By Mark Michasiw, Director, Parkin Architects Limited
The implementation of accessibility in the provision and execution of facility planning is one of the great challenges of the day. Our institutional clients are, by mandate, on the leading edge of the correct provision of service delivery to meet without limitation the needs of a client group growing in diversity, complexity, specialty of need and, of course, age. These issues, in the context of human rights, mean our service and our design solutions have had to be re-engineered to address this new imperative.
The history of the rights of the disabled forms the backdrop for the design and service delivery we know today. The inevitable application of the Canadian Human Rights Act (1977) and Charter of Rights and Freedoms within the Constitution Act (1982) has enshrined the concept of equality and prohibits discrimination on the basis of disability. The application of this important concept has unfolded in the past four decades and continues to evolve. Service to the public, provided by public agency ̶ and, of course, those providing service to individuals and public agencies ̶ must conform to rights and obligations. Prescriptively, the physical impact of this is codified in building code, municipal bylaw and regulation, but it is also embodied in less tangible, but equally compelling issues such as service delivery agreements, project specific output specifications and operational practice. In Ontario, these policy-oriented matters are expressed in the Ontarians with Disabilities Act (ODA) and the Accessibility for Ontarians with Disabilities Act (AODA). However there are numerous other elements of law that may influence the application of accessibility. Of particular note, the federal Employment Equity Act (1995) prevents discrimination on the basis of disability. Most human rights tribunals in the land have ruled that discrimination on the basis of disability is unlawful and subject to severe penalty.
This regulatory setting outlines the “hard-stop” issues of compliance. The detail of ODA and AODA objectives also sets out timelines for physical changes and for changes in the delivery of services.
The human side of this equation is the imperative that as a society we must provide reasonable accommodation for those with disabilities. After all those with disabilties are us, as individuals, families, employees, professionals, client and customers.
Proactively, we have adjusted employment policies to diminish barriers to our work and office to promote the employment of individuals with disabilities. We have worked with our landlords to improve parking, building entrances, washrooms and elevators to assist in staff and visitor access. We have developed policies and procedures to recognize special needs, in advance of meetings and events we facilitate, and put in place special services such as assistive listening or remote attendance to address the requirements. As required by AODA we have created a policy on the reduction of barriers and maintain an in-house committee to oversee improvements and mitigate new challenges.
Obviously, the substance of our work is design. Along with the practicalities of life safety, cost efficiency, functionality and aesthetics, the impact of accessibility has become a vital component of design. We are also keenly aware of the impact of these needs on planning and the apparent challenges they bring, whether it is their clientele or their staff. The recognition by our clients that highly skilled professionals may have significant disabilities is something that often requires education. Having experienced this with our clients, we often outline the impact on design through these new realities.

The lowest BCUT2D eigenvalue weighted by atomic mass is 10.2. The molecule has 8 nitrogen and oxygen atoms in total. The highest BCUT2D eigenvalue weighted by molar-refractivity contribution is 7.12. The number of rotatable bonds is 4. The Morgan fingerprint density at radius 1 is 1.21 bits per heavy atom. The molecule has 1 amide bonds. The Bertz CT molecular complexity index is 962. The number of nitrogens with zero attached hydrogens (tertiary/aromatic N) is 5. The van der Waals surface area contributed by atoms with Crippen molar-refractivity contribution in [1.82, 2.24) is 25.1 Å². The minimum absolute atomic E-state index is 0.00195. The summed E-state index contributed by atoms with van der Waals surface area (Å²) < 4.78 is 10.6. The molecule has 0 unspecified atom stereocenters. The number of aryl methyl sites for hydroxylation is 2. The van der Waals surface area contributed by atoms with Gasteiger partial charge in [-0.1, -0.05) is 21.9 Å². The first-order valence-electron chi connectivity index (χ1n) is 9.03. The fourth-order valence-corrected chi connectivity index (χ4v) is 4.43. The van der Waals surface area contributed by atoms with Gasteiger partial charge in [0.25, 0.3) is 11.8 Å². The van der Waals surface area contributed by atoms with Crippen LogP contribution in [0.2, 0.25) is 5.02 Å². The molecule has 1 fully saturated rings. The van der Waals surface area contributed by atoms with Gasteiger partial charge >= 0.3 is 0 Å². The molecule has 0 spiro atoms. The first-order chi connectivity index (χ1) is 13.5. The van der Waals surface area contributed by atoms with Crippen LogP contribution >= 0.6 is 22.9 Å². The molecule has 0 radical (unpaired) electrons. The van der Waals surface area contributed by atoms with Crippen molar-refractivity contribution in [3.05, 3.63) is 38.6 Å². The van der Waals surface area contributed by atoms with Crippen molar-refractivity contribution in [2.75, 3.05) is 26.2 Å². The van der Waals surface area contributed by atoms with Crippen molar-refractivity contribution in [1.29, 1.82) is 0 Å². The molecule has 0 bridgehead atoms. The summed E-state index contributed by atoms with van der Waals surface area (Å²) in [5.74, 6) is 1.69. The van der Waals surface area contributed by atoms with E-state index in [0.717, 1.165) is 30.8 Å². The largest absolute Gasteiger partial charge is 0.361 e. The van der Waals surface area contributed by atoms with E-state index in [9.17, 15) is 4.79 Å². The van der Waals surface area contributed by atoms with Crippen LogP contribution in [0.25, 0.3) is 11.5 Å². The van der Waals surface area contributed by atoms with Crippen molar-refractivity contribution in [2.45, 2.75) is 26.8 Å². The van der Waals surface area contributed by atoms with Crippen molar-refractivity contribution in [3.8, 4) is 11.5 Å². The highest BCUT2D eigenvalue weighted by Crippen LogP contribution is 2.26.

One of the challenges is to recognize, as early as is possible, the impact of these requirements on the functional programming and space planning of a facility. Functional Programming often does not fully recognize the effect that barrier-free access has on room planning, be it swing of larger door, or the space in which to reach a door, an electrical outlet or other resource. The argument is often that these specialties with be made up from the “planning factor” globally applied to the program, but we are keenly aware this is also being impacted by the great width of corridors to accommodate activities, thickness of walls to accommodate sound isolation and servicing needs ̶ and the sheer volume of building infrastructure. As a result, we undertake a diligent review of program areas at the commencement of work to ascertain, prima facia, that sufficient area is allotted to functions prior to any detailed planning.
While we have, on occasion, used external accessibility experts to bolster our work, we find that the best basis for detailed planning is our own in-house knowledge, bolstered by on-going learning to capture new issues, regulatory development and innovative solutions within our firm and beyond.
In all cases, we recognize that barrier-free access continues to be an evolving influence on design. The proportion of individuals with disabilities in society is likely to grow from a current figure of about 14% to 20% by 2036. Additionally, the aids and supports to the disabled continue to develop which may have other unforeseen consequences. Thus design and practice must build-in flexibility, innovation and process improvement in anticipation of inevitable change.